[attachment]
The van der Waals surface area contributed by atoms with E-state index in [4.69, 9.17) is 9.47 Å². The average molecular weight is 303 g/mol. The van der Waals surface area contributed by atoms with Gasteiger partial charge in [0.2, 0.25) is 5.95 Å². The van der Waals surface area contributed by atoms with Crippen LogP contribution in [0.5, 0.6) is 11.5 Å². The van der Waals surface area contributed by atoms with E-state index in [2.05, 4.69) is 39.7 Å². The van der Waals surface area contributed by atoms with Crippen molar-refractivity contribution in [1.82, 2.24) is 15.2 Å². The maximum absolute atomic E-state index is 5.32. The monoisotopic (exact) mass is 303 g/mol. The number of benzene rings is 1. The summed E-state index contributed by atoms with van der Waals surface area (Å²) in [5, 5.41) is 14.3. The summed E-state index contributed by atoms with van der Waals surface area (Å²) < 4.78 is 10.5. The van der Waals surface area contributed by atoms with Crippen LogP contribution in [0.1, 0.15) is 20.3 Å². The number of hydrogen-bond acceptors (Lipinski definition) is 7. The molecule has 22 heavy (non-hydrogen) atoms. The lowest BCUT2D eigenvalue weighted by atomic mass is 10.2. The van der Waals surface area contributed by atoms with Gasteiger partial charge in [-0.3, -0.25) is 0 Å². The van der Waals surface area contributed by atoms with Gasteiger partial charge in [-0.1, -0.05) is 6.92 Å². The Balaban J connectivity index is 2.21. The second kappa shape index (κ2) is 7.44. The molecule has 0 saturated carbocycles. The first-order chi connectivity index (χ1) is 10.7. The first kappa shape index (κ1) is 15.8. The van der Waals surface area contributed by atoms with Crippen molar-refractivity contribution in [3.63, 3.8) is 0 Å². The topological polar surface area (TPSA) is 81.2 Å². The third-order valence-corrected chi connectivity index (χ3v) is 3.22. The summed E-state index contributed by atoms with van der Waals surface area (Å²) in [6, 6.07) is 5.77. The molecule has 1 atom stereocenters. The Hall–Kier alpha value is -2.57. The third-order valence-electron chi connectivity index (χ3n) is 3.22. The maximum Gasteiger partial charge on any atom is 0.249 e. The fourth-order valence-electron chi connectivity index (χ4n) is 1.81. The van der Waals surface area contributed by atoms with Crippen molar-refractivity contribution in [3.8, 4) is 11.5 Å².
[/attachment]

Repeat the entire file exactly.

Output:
The van der Waals surface area contributed by atoms with E-state index in [4.69, 9.17) is 9.47 Å². The average molecular weight is 303 g/mol. The van der Waals surface area contributed by atoms with Gasteiger partial charge in [0.2, 0.25) is 5.95 Å². The van der Waals surface area contributed by atoms with Crippen LogP contribution in [0.5, 0.6) is 11.5 Å². The van der Waals surface area contributed by atoms with E-state index in [2.05, 4.69) is 39.7 Å². The van der Waals surface area contributed by atoms with Crippen molar-refractivity contribution in [1.82, 2.24) is 15.2 Å². The maximum absolute atomic E-state index is 5.32. The monoisotopic (exact) mass is 303 g/mol. The number of benzene rings is 1. The summed E-state index contributed by atoms with van der Waals surface area (Å²) in [5, 5.41) is 14.3. The summed E-state index contributed by atoms with van der Waals surface area (Å²) < 4.78 is 10.5. The van der Waals surface area contributed by atoms with Crippen LogP contribution in [0.1, 0.15) is 20.3 Å². The number of hydrogen-bond acceptors (Lipinski definition) is 7. The molecule has 22 heavy (non-hydrogen) atoms. The lowest BCUT2D eigenvalue weighted by atomic mass is 10.2. The van der Waals surface area contributed by atoms with Gasteiger partial charge in [-0.3, -0.25) is 0 Å². The van der Waals surface area contributed by atoms with Gasteiger partial charge in [-0.1, -0.05) is 6.92 Å². The Balaban J connectivity index is 2.21. The second kappa shape index (κ2) is 7.44. The molecule has 0 saturated carbocycles. The first-order chi connectivity index (χ1) is 10.7. The first kappa shape index (κ1) is 15.8. The van der Waals surface area contributed by atoms with Crippen molar-refractivity contribution in [3.63, 3.8) is 0 Å². The topological polar surface area (TPSA) is 81.2 Å². The third-order valence-corrected chi connectivity index (χ3v) is 3.22. The summed E-state index contributed by atoms with van der Waals surface area (Å²) in [6, 6.07) is 5.77. The molecule has 1 atom stereocenters. The Hall–Kier alpha value is -2.57. The third-order valence-electron chi connectivity index (χ3n) is 3.22. The maximum Gasteiger partial charge on any atom is 0.249 e. The fourth-order valence-electron chi connectivity index (χ4n) is 1.81. The van der Waals surface area contributed by atoms with Crippen molar-refractivity contribution in [3.8, 4) is 11.5 Å².